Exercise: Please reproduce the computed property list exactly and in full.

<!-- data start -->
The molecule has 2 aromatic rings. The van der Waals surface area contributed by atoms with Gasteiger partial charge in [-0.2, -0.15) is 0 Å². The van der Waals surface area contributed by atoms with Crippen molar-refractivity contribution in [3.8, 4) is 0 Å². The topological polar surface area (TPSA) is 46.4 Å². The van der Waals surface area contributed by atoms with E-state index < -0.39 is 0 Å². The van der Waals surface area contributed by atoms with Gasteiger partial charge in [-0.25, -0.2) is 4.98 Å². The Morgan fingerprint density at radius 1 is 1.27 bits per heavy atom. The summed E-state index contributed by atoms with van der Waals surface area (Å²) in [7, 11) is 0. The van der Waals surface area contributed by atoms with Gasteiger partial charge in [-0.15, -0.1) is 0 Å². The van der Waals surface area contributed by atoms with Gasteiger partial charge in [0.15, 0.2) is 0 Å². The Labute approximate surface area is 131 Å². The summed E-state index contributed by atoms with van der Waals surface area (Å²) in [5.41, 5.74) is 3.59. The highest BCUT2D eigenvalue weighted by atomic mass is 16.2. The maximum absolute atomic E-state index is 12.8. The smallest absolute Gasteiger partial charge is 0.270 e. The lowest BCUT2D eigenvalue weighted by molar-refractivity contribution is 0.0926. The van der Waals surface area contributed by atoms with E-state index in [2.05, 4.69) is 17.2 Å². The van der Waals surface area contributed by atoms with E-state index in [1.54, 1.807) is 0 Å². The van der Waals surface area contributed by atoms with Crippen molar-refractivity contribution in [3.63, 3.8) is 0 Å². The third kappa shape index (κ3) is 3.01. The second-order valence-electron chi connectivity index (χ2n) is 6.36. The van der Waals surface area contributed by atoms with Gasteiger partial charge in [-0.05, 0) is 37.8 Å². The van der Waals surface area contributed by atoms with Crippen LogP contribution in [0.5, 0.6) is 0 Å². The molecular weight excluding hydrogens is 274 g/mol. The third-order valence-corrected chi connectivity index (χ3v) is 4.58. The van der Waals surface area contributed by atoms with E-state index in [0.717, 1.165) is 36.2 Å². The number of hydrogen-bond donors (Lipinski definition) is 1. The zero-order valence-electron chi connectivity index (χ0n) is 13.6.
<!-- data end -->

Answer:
The molecule has 2 aromatic rings. The van der Waals surface area contributed by atoms with Gasteiger partial charge in [-0.2, -0.15) is 0 Å². The van der Waals surface area contributed by atoms with Crippen molar-refractivity contribution in [3.8, 4) is 0 Å². The topological polar surface area (TPSA) is 46.4 Å². The van der Waals surface area contributed by atoms with E-state index < -0.39 is 0 Å². The van der Waals surface area contributed by atoms with Gasteiger partial charge in [-0.25, -0.2) is 4.98 Å². The Morgan fingerprint density at radius 1 is 1.27 bits per heavy atom. The summed E-state index contributed by atoms with van der Waals surface area (Å²) in [7, 11) is 0. The van der Waals surface area contributed by atoms with Gasteiger partial charge in [-0.15, -0.1) is 0 Å². The van der Waals surface area contributed by atoms with Gasteiger partial charge in [0.15, 0.2) is 0 Å². The Labute approximate surface area is 131 Å². The summed E-state index contributed by atoms with van der Waals surface area (Å²) in [5.41, 5.74) is 3.59. The highest BCUT2D eigenvalue weighted by atomic mass is 16.2. The maximum absolute atomic E-state index is 12.8. The smallest absolute Gasteiger partial charge is 0.270 e. The lowest BCUT2D eigenvalue weighted by molar-refractivity contribution is 0.0926. The van der Waals surface area contributed by atoms with E-state index in [2.05, 4.69) is 17.2 Å². The van der Waals surface area contributed by atoms with E-state index in [1.54, 1.807) is 0 Å². The van der Waals surface area contributed by atoms with Crippen molar-refractivity contribution in [3.63, 3.8) is 0 Å². The third kappa shape index (κ3) is 3.01. The second-order valence-electron chi connectivity index (χ2n) is 6.36. The van der Waals surface area contributed by atoms with Gasteiger partial charge in [-0.05, 0) is 37.8 Å². The van der Waals surface area contributed by atoms with Crippen LogP contribution in [0.5, 0.6) is 0 Å². The molecular weight excluding hydrogens is 274 g/mol. The third-order valence-corrected chi connectivity index (χ3v) is 4.58. The van der Waals surface area contributed by atoms with E-state index in [0.717, 1.165) is 36.2 Å². The number of hydrogen-bond donors (Lipinski definition) is 1. The zero-order valence-electron chi connectivity index (χ0n) is 13.6.